All this talk of 'mindfulness' teaches us to accept the world as it is, rather than change it.
As the avalanche of hype about the miracle of 'mindfulness' rumbles on, I think of an old Woody Allen joke about a man who visits his doctor, complaining that his hand hurts when he shakes it. The doctor's advice? 'Don't shake it'. I fear that the same avoidance strategy lurks beneath the mindfulness movement. Beyond its dubious appropriation of ancient Buddhist practices, the cult of mindfulness reinforces the idea that the major obstacles to mental well-being result from our attitudes and responses to a situation, rather than the concrete situation itself.
As an inhabitant of earth, you probably already know that mindfulness is 'a mind-body approach to well-being that can help you change the way you think about experiences and reduce stress and anxiety'. It uses daily meditation and breathing exercises to improve mental and physical health - and it's everywhere. Right now, hundreds of mindfulness classes are taking place up and down the country. Flocks of celebrities (including Oprah Winfrey,Arianna Huffington and Ruby Wax) swear by it. The National Health Service recommends it. The US Marine Corps uses it. Many Fortune 200 businesses (such as Google, Target and General Mills) offer it to their employees. The UK government is even considering introducing it into schools to improve pupil performance. If mindfulness were a political party, its propaganda machine would be in overdrive.
So who am I to blow against the wind? What's wrong with advocating mindfulness? Well, nothing in itself. But we should ask to what end are we encouraged to be mindful? If the aim is to create a more efficient, submissive and pliable population, then mindfulness seems to fit the bill pretty well. For the striving executive in Silicon Valley, mindfulness is just the latest cognitive app in the ongoing development of Human Being 2.0 - meditation as a top-up or software upgrade. For the struggling unemployed or underpaid, mindfulness is the government's psychological counterpart to economic austerity - a 'Keep Calm and Carry On' sticker slapped on a JSA claimant form.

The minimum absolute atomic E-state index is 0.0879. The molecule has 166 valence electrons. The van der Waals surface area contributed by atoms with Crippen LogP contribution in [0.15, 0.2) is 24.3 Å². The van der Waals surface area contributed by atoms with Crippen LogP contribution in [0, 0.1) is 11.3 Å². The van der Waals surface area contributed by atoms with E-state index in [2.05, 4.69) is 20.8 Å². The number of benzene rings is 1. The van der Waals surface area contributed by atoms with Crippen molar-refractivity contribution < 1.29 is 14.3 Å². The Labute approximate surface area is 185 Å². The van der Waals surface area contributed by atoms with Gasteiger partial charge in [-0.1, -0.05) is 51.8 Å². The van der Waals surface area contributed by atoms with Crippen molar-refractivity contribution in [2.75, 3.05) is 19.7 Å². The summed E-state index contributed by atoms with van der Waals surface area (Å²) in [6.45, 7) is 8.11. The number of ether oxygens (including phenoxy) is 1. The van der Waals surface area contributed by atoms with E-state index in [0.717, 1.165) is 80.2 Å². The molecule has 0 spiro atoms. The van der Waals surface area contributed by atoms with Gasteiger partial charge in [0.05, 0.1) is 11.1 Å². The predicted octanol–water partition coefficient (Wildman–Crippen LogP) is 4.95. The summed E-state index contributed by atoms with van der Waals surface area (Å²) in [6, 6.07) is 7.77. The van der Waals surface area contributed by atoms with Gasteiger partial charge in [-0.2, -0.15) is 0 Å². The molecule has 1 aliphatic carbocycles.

It is hardly surprising that the mindfulness movement should flourish at a time of prolonged economic crisis. Today's working culture is one of precarity (rebranded as 'flexibility'), overwork, constant connectivity and continuing professional development, all of which contribute to higher instances of stress, anxiety and depression. The UK has seen a sharp increase in the prescription of anti-depressants (up from 33.8 million in 2007 to 50.2 million in 2012), in addition to losing an estimated £100 billion last year as a result of poor public mental health. But despite its mass appeal, mindfulness has little to say about social welfare. Instead, it simply serves to neutralise the symptoms by focusing all its energies on the 'intentional, non-judgemental awareness of the present moment'.
In its peculiar blend of ancient wisdom and modern neuroscience, the secular version of mindfulness is fully in keeping with the demands of global capital. It promotes strategic self-interest, self-policing and resilience, turning adversity into advantage. In this way, the triumph of mindfulness goes hand in hand with the revival of Stoicism. Both are age-old traditions repackaged for the neoliberal age whose gurus of self-realisation are quick to transform every parlous situation into an opportunity for growth (whether personal or economic). In doing so, they place us in a passive and reactive role, where 'shit happens' and we're meant to just deal with it and move on, to roll with the punches. Allocating blame or responsibility is seen as fruitless, a waste of precious time and energy. Dwelling on negative feelings, anger, sadness, loss, pain, trauma, is deemed counterproductive. For the mindful set, non-judgemental awareness and acceptance is the name of the game.
But we should be judgemental. When shit happens, we should search for the causes, so as to learn what can be done to improve things now and in the future. We should challenge systems and behaviours that impoverish, demean, depress and oppress people, not willingly engineer ourselves to be more insular, functional and obedient. When you're encouraged to internalise the selfishness and mutual indifference demanded by 'market forces', remember that another world is possible. The mindful brigade wants us to accept the Panglossian ideology that ours is the best of all possible worlds. Or its neoliberal variant: 'there is no alternative'. But we should be genuinely mindful of any approach to mental health that simply makes us feel more at home in our cages. The point is to break out.